- مبلغ: ۸۶,۰۰۰ تومان
- مبلغ: ۹۱,۰۰۰ تومان
Purpose – The purpose of this paper is to investigate the determinants of banking stability in Africa. Design/methodology/approach – The authors present four measures of banking stability embedding banks’ loan loss coverage ratio, insolvency risk, asset quality ratio, and level of financial development, thereby allowing analysis of banking stability determinants from four complementary perspectives: protection for downside credit losses, distress arising from insolvency risk, non-performing loans, and financial development. The authors use the regression methodology to estimate the impact of financial structure, institutional, bank-level factors on bank stability. Findings – The findings indicate that banking efficiency, foreign bank presence, banking concentration, size of banking sector, government effectiveness, political stability, regulatory quality, investor protection, corruption control and unemployment levels are significant determinant of banking stability in Africa and the significance of each determinant depends on the banking stability proxy employed and depends on the period of analysis: pre-crisis, during-crisis or post-crisis. Practical implications – Banking supervisors in African countries should consider the role of financial structure and institutional quality for banking stability in the African region. Originality/value – This study is the first to examine banking stability determinants in Africa that takes into account institutional quality and financial structure.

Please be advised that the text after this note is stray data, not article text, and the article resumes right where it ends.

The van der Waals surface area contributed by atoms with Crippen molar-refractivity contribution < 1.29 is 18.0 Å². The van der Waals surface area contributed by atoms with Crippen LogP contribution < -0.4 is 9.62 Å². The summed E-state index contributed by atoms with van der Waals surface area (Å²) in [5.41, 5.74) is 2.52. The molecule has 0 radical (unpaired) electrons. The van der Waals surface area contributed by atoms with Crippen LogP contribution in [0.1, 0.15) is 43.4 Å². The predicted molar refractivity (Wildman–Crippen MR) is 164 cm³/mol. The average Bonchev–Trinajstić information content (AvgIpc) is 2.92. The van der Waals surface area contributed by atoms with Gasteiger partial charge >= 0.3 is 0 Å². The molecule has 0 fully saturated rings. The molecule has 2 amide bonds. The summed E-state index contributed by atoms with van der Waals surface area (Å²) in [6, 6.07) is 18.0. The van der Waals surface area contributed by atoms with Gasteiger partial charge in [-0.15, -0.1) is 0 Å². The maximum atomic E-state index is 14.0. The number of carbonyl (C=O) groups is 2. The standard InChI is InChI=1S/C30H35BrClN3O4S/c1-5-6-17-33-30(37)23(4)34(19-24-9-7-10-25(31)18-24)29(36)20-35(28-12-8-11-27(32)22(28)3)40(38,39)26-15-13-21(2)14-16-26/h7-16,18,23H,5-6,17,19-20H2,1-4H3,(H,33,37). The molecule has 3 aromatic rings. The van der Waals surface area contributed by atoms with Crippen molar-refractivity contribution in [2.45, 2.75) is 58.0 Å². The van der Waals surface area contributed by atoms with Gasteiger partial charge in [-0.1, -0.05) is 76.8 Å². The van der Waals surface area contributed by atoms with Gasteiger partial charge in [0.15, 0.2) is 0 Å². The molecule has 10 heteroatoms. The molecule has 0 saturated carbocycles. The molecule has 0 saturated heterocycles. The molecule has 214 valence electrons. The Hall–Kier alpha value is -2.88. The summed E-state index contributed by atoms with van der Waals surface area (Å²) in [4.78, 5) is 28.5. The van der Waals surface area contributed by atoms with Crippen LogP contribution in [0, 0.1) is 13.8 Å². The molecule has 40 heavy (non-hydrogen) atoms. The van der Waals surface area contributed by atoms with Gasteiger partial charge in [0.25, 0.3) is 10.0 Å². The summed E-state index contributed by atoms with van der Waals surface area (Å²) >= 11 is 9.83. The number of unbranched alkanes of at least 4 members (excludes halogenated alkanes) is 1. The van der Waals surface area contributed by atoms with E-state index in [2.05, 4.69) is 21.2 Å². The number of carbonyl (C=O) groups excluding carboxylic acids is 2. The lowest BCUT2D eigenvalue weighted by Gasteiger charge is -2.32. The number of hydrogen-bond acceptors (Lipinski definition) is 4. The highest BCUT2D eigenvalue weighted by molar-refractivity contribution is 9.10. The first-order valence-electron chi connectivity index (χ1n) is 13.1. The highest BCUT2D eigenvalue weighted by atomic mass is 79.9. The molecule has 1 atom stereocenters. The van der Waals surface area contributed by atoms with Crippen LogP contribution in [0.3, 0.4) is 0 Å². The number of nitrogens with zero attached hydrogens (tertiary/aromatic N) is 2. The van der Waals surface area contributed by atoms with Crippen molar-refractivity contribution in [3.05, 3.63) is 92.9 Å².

This study examines the determinants of banking stability in Africa. Prior studies have documented the role of systemic risk and bank-specific shocks for financial system stability with little focus on banking stability in Africa using a large sample. We examine banking stability determinants for 48 African countries over the 1996-2015 period. Our results indicate that banking efficiency, foreign bank presence, banking concentration, size of banking sector, government effectiveness, political stability, RQ, investor protection, corruption control and unemployment levels are significant determinants of banking stability in Africa and the effect of each determinant depends on the banking stability proxy employed. Our results have policy implications. If bank supervisors in African countries want to improve banking stability, it is important for national bank supervisors to consider the role of financial structure and institutional quality for banking stability. Moreover, our results highlight the impact of institutional quality for African banking stability as the literature has extensively shown similar evidence for other regions, even when we use multiple banking stability proxies for Africa. A fruitful direction for future research would be to investigate the impact of economic volatility and stock price volatility on banking stability in Africa. Finally, as an extension of Ozili’s (2018) study, future studies can also examine the impact of digital finance for banking stability in the African region.